At that time, Mahamati made this request of the Blessed One: Pray tell me, Blessed One, about the being and non-being of all things; and when myself and other Bodhisattva-Mahasattvas are freed of the notions of being and non-being, may we quickly attain supreme enlightenment.The answer seems somewhat timely given recent events...
People of this world are dependent on two things, Mahamati, that is, they are dependent on the idea of being and on that of non-being, and they fall into the views whereby they take pleasure either in nihilism or in realism. They imagine emancipation where there is no emancipation.
Now, Mahamati, who are the people dependent on the notion of being? It means this that they regard the world as rising from causation which is really existent, and that the actually existing and becoming world does not take its rise from causation which is non-existent. This will not be the case if the world is something non-existing. They thus talk of the really-existing world as arising from the reality of causation. This is the realistic view of causation as held by some people.
Now, Mahamati, what is meant by being dependent upon the idea of non-being? It means, Mahamati, admitting greed, anger, and folly, and yet discriminating as regards the non-reality of what makes up greed, anger, and folly; and, Mahamati, there is one who does not admit the reality of things because of their being devoid of individual marks; and there is another who, seeing that the Buddhas, Sravakas, and Pratyekabuddhas are free from greed, anger, and folly, because of all things being devoid of individual marks, [think that greed, anger, and folly] do not exist.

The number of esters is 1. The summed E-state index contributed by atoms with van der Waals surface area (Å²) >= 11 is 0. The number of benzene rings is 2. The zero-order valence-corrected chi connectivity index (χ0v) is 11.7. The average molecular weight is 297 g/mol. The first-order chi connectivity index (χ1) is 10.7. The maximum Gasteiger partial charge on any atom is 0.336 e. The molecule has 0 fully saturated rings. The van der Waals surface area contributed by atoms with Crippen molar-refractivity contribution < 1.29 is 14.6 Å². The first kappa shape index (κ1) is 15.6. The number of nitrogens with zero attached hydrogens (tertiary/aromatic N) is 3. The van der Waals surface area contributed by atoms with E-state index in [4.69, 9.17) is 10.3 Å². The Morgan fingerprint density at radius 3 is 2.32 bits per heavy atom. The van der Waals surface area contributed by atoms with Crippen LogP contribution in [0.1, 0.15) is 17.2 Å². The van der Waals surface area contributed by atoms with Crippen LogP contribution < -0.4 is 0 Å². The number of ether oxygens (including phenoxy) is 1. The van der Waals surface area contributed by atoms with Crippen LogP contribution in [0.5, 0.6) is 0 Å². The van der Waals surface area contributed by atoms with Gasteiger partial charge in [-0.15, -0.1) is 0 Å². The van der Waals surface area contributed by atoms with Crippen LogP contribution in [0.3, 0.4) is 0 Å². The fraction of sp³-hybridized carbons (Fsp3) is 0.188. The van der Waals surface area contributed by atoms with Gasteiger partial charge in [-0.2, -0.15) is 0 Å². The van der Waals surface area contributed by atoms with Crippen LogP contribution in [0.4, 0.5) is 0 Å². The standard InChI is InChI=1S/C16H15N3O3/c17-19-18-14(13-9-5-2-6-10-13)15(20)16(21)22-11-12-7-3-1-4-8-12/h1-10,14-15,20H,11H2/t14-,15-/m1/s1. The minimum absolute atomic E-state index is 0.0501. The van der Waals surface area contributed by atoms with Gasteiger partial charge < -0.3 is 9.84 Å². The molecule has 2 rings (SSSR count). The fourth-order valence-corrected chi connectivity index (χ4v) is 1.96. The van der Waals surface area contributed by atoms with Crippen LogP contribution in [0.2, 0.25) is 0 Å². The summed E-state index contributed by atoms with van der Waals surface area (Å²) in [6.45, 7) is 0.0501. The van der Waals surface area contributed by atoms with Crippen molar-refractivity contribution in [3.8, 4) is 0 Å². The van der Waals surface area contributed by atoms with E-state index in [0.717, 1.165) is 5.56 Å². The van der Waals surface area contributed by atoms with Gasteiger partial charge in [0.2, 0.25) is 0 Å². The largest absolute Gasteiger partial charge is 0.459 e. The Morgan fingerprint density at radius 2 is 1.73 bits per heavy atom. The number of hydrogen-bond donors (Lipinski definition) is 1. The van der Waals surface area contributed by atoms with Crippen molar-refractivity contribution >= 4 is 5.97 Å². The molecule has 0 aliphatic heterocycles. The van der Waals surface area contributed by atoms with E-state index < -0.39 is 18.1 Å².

Now, Mahamati, who of these is the one doomed to ruin?
Said Mahamati; Blessed One, it is he who, admitting greed, anger, and folly, yet refuses to admit them.
The Blessed One said: Well said indeed, Mahamati! Again thou hast indeed spoken well, Mahamati! Not only is he himself doomed to ruin because of his notion of greed, anger, and folly as existent and yet as not-existent, but he ruins even the character of the Buddha, the Sravaka, and the Pratyekabuddha. Why? Because the passions are not to be taken hold of innerly and outwardly, because they are neither different nor not-different. Mahamati, greed, anger, and folly too are not to be taken hold of innerly as well as outwardly; they have no substance of their own and they are not to be admitted; Mahamati, as there is no reality in the nature of greed, anger, and folly, [he who fails to understand this] is the one who ruins the character of the Buddha, Sravaka, and Pratyekabuddha.
He goes on to state:
The Buddha, Sravaka, and Pratyekabuddha are by nature emancipated as there is in them no cause for being bound and binding; Mahamati, [on the other hand,] where there is a state of being bound there are the binding and the cause of bondage.
Discrimination of either being or non-being is held to be a wrong view here as well, and either is coexistent with intellection, and when intellection ceases, being or non-being cease to arise.
Bits like this are kind of like bits of a map of samadhi...